With flu season in high gear, here are a few commonly asked questions for those in the corporate environment:
1. Should I refuse a handshake from someone who has sniffled or sneezed into their right hand?
No. In business, the most professional greeting is a handshake and it's extremely "risky" to refuse an extended hand. Here are two options:
2. Is there an etiquette to using a tissue?
- Shake and then wash or sanitize, but not in front of your client.
- Say, "I'm trying very hard to stay healthy this flu season and I'm going to respectfully greet you without a handshake." While this still might come across as offensive, it's a reasonable request from someone who is recovering from a serious illness, or has a compromised immune system.
Yes, your hankie should be held in your left hand. This is another attempt to avoid giving a germy handshake. Admittedly, the rule in business is to shake hands when you are out in public, but there are many people who would much prefer, and appreciate someone saying, "Please forgive me, I am not feeling my best and would like to protect you by forgoing a handshake today." I know I will hear from some naysayers on this tip, but I am sure you will understand the logic, especially if it's YOU standing across from a drippy nosed, feverish client or colleague.
3. Should I say something to a coworker who is coughing in the next office, and not covering his mouth?
The last thing you want is to come across as adversarial. But, it would be most courteous to offer them a tissue and say in a polite tone of voice, "It looks like you need one of these - I'm often caught off guard too, here you go." This is a nicer way to encourage your co-worker to be aware of their behavior. Keep a spare box of tissues in your cabinet for just this occasion.
4. Is it better to go to work, or to make a doctor's appointment?
No, don't wait to see the doctor. People tend to go to work sick because they don't want to let their work suffer, or put extra pressure on their colleagues. Neither is a good reason to come to work sick. If you can't get in to see your regular doctor, consider a medical clinic rather than the emergency room, where you will sit and wait twice as long. No matter what, staying home from work when you are ill is the most courteous approach to the flu.
5. Where should I sneeze?
You can either sneeze in your left shoulder, covered by your left hand and a tissue, or the crook of your arm (least desirable). Most adults have a difficult time getting all the way to the inside of the crook of their arm, but school children and teachers are often taught to cough and sneeze in this location. Wherever you choose, arm or shoulder, cover your mouth, use your left hand, left arm, and sanitize your hand immediately. The most professional approach is to use a handkerchief or tissue and sneeze into your left hand, left shoulder.
6. Should I get a flu shot?
A flu shot is not a 100 percent guarantee you won't come down with the flu, but at least you are being proactive and your chances of staying healthy are better than without one. Talk to your doctor to see if the flu shot, pneumonia shot, or possibly both are the best option for you. If you are healthy, and your doctor recommends one, get it to hedge all of your bets.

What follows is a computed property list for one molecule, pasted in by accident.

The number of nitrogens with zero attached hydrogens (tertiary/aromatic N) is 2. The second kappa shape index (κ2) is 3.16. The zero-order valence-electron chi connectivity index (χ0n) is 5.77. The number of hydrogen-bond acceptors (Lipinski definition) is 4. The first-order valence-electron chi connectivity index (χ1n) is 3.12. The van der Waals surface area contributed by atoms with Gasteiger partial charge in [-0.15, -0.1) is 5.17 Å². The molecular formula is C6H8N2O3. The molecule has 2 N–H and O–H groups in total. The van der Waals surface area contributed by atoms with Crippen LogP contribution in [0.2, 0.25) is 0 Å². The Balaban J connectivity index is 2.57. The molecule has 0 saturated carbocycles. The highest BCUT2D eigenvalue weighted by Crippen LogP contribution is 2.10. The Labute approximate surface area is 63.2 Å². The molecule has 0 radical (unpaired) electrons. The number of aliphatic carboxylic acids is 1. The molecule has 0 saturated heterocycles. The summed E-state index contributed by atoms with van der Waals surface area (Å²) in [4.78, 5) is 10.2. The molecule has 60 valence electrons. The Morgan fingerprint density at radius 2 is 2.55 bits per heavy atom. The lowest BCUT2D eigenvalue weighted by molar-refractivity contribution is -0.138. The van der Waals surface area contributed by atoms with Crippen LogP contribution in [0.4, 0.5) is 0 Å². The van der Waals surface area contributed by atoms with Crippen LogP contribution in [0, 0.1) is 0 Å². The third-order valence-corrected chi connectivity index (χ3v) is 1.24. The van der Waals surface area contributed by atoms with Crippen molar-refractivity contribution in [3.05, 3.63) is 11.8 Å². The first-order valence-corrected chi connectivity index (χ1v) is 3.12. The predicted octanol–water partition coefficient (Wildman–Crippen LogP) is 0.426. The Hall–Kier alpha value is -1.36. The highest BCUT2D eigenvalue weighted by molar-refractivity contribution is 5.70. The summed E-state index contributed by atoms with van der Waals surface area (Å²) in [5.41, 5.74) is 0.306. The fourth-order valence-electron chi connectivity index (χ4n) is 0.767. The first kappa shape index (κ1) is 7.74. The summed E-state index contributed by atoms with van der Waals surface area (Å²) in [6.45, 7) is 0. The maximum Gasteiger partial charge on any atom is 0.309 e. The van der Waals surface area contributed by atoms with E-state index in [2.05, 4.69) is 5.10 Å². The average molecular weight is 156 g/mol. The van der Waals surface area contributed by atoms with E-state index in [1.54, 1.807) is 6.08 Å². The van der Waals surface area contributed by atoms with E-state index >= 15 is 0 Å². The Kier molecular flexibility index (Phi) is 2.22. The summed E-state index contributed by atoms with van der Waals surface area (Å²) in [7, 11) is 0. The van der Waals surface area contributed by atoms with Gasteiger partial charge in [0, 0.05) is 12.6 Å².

7. Can I post a sign on the office sink, "Please wash your hands"?
Yes. When working in close quarters with others and sharing office space, telephones, computer keyboards and writing pens, you may have the opportunity to spread unwanted germs. Some may argue it's difficult to spread germs by touching another person's keyboard, but there is no need to take the chance. Also, an errant cough or sneeze that is covered by your hand needs to be washed. And please, don't reuse the same tissue you have been holding in your hand. As soon as you use the tissue, toss it and pull out your hand sanitizer. Feel free to post a sign -- kitchen, bathroom, anywhere!
8. What is the best way to handle a lingering cough when I have a client meeting?
Keep a stash of cough drops nearby. When out to a business lunch, it will not only calm your cough, but the nerves of coworkers, clients, and fellow diners who may fear you are still infectious.
9. Should a boss encourage an employee who is ill to go home?
Yes, a boss should be supportive and proactive with sick employees. As a supervisor, he or she should encourage those who are sick to go home. It's a courtesy to those who are healthy and working in the office. Ask your employee to seek medical attention, and work remotely from home until he or she is fever free and feeling better.
10. Do I shake, hug or fist bump?
Even during the flu season, a handshake is expected when meeting and greeting. A hug is less likely in business, but even if you generally would hug a long time client, refrain if you are feeling ill. If someone proactively extends their knuckles for a fist bump, that is a clear signal they are not interested in shaking hands (think Howie Mandell). Feel free to follow their lead, but in business, don't initiate the first knuckle bump. Some school principals, coaches and teachers offer the fist bump to keep their environment as free from germs as possible, but always wait to watch the other person's body language before going in first.
For more etiquette tips, visit my blog, connect with me here on The Huffington Post, follow me on Pinterest, and "Like" me on Facebook at Protocol School of Texas.